Chapter 3: The Center and the Periphery
A few more things about the mind before we can enter Patanjali’s sutras. From one standpoint, mind is like waves - a disturbance. When the ocean is calm and quiet, undisturbed, the waves are not there. When the ocean is disturbed in a tide or strong wind and tremendous waves arise and the whole surface is just a chaos - mind from one standpoint. These are all metaphors just to help you to understand a certain quality inside which cannot be said through words. These metaphors are poetic. If you try to understand them with sympathy, you will attain to an understanding. But if you try to understand them logically, you will miss the point. They are metaphors.
Mind is a disturbance of consciousness, just like an ocean with waves is a disturbance. Something foreign has entered - the wind. Something from the outside has happened to the ocean, or to the consciousness - the thoughts, or the wind - and there is a chaos. But the chaos is always on the surface. The waves are always on the surface. There are no waves in the depth - cannot be, because in the depth the wind cannot enter. So everything is just on the surface. If you move inward, control is attained. If you move inward from the surface you go to the center; suddenly, the surface may still be disturbed, but you are not disturbed.
The whole of Yoga is nothing but centering, moving towards the center, getting rooted there, abiding there. And from there the whole perspective changes. Now the waves may still be there, but they don’t reach to you. Now you can see they don’t belong to you - just a conflict on the surface with something foreign. And from the center, when you look, by and by the conflict ceases. By and by you relax. By and by you accept that, of course, there is a strong wind and waves will arise; you are not worried, and when you are not worried even waves can be enjoyed. Nothing is wrong in them.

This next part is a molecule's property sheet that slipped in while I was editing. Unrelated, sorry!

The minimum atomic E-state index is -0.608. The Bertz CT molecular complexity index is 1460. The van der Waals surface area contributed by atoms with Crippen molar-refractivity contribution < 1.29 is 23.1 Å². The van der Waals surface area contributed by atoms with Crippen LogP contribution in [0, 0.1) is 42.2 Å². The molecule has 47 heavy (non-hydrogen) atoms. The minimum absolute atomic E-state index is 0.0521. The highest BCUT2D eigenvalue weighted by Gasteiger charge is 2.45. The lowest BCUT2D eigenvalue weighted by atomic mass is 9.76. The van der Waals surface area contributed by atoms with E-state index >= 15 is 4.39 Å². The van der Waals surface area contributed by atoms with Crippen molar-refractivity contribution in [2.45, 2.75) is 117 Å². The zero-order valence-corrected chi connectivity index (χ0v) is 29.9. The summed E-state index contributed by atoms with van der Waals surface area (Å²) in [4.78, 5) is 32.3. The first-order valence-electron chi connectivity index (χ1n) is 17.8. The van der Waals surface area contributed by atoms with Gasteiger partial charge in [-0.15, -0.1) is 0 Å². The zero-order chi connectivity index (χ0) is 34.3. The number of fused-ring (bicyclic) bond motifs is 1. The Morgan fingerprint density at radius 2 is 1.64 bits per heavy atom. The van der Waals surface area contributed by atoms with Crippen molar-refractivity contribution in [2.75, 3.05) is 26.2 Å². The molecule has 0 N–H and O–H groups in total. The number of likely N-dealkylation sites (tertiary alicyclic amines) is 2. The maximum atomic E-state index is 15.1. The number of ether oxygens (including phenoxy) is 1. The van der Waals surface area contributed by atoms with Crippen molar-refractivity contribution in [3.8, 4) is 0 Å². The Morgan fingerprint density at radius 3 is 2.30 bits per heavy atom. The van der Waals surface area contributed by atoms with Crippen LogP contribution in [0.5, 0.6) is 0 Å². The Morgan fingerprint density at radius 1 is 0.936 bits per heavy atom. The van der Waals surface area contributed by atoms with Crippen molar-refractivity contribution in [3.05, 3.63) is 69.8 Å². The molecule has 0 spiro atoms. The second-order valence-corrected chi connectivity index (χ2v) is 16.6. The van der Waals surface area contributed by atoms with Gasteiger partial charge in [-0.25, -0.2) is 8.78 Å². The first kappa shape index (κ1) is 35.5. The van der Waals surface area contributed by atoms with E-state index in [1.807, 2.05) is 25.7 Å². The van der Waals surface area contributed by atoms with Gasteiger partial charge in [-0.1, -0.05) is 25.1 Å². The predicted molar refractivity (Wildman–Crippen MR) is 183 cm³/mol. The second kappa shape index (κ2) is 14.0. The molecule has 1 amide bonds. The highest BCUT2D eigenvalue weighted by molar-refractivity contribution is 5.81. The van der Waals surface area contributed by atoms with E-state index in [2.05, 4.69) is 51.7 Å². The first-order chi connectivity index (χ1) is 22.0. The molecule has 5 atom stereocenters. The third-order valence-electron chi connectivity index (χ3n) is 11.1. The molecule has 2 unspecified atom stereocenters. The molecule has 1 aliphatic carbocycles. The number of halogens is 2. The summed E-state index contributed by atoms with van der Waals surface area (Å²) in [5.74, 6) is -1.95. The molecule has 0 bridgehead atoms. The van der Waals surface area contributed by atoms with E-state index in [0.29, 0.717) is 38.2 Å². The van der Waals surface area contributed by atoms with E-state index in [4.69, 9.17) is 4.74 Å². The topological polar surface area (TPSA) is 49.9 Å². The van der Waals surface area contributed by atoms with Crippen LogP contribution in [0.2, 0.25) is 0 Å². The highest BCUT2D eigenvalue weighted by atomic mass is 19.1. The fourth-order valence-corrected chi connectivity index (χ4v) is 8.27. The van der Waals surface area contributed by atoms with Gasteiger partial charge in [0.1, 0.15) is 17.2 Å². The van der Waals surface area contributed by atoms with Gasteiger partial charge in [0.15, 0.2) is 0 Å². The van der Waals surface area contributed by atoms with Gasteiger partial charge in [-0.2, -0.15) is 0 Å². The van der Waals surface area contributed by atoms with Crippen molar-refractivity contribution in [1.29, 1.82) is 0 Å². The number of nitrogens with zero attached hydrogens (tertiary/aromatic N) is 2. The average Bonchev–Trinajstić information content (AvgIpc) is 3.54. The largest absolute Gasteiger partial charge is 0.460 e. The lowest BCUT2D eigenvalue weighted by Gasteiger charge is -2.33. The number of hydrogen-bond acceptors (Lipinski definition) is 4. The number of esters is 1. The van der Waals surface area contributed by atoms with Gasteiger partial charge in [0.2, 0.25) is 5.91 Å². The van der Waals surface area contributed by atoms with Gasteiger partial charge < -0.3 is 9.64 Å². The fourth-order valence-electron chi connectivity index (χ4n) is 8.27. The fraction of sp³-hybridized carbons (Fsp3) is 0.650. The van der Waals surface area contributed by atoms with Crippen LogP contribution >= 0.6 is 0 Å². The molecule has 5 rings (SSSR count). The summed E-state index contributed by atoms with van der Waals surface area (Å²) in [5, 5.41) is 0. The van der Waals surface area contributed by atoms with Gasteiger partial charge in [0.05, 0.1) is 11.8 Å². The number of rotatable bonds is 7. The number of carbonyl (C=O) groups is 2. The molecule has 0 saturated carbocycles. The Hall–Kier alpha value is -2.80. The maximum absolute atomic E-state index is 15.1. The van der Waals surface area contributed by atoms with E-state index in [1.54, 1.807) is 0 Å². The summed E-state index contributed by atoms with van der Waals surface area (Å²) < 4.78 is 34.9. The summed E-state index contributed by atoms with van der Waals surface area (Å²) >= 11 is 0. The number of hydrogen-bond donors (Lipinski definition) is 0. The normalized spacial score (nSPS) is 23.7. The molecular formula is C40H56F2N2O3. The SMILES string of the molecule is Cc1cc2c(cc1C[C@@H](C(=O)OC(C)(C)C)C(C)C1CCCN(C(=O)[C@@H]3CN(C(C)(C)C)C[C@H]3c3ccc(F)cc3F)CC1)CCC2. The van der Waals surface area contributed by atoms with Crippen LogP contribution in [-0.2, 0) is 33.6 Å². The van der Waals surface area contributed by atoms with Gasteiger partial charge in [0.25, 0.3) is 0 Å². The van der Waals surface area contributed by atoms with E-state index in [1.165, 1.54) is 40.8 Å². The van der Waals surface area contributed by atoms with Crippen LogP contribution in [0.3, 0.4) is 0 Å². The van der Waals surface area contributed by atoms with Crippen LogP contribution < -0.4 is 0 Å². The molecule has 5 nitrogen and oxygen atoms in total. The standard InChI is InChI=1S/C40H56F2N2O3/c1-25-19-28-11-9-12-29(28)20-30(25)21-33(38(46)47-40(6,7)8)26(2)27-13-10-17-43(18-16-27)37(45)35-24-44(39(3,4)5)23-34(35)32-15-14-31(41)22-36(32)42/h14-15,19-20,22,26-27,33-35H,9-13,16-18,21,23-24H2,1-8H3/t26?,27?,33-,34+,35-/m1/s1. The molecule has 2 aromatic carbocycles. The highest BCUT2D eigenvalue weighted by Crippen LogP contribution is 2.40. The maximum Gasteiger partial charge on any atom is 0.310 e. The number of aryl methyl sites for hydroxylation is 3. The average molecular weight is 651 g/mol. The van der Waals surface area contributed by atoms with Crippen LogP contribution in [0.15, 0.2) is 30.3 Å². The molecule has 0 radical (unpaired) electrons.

The problem arises because you are also on the surface. You are in a small boat on the surface and a strong wind comes and it is a tide, and the whole ocean goes mad. Of course, you are worried; you are scared to death. You are in danger. Any moment the waves can overthrow your small boat; any moment death can occur. What can you do with your small boat? How can you control? If you start fighting with the waves you will be defeated. Fight won’t help. You will have to accept the waves. In fact, if you can accept the waves and let your boat, howsoever small, move with them not against them, then there is no danger.
That is the meaning of Tilopa’s “loose and natural.” Waves are there; simply allow. You simply allow yourself to move with them, not against them. You become part of them. Then tremendous happiness happens. That is the whole art of surfing: moving with the waves - not against, with them - so much so that you are not different from them. Surfing can become a great meditation. It can give you glimpses of the inner because it is not a fight, it is a let-go. Once you know that even waves can be enjoyed. And that can be known only when you see the whole phenomenon from the center.
It is just as if you are a traveler and clouds have gathered, there is much lightning, and you have forgotten where you are moving; you have forgotten the path and you are hurrying towards home. This is what is happening on the surface: a traveler lost, many clouds, much lightning. Soon, there will be tremendous rain. Seeking home, the safety of the home - then suddenly you reach home. Now you sit inside, now you wait for the rains, now you can enjoy. Now the lightning has a beauty of its own.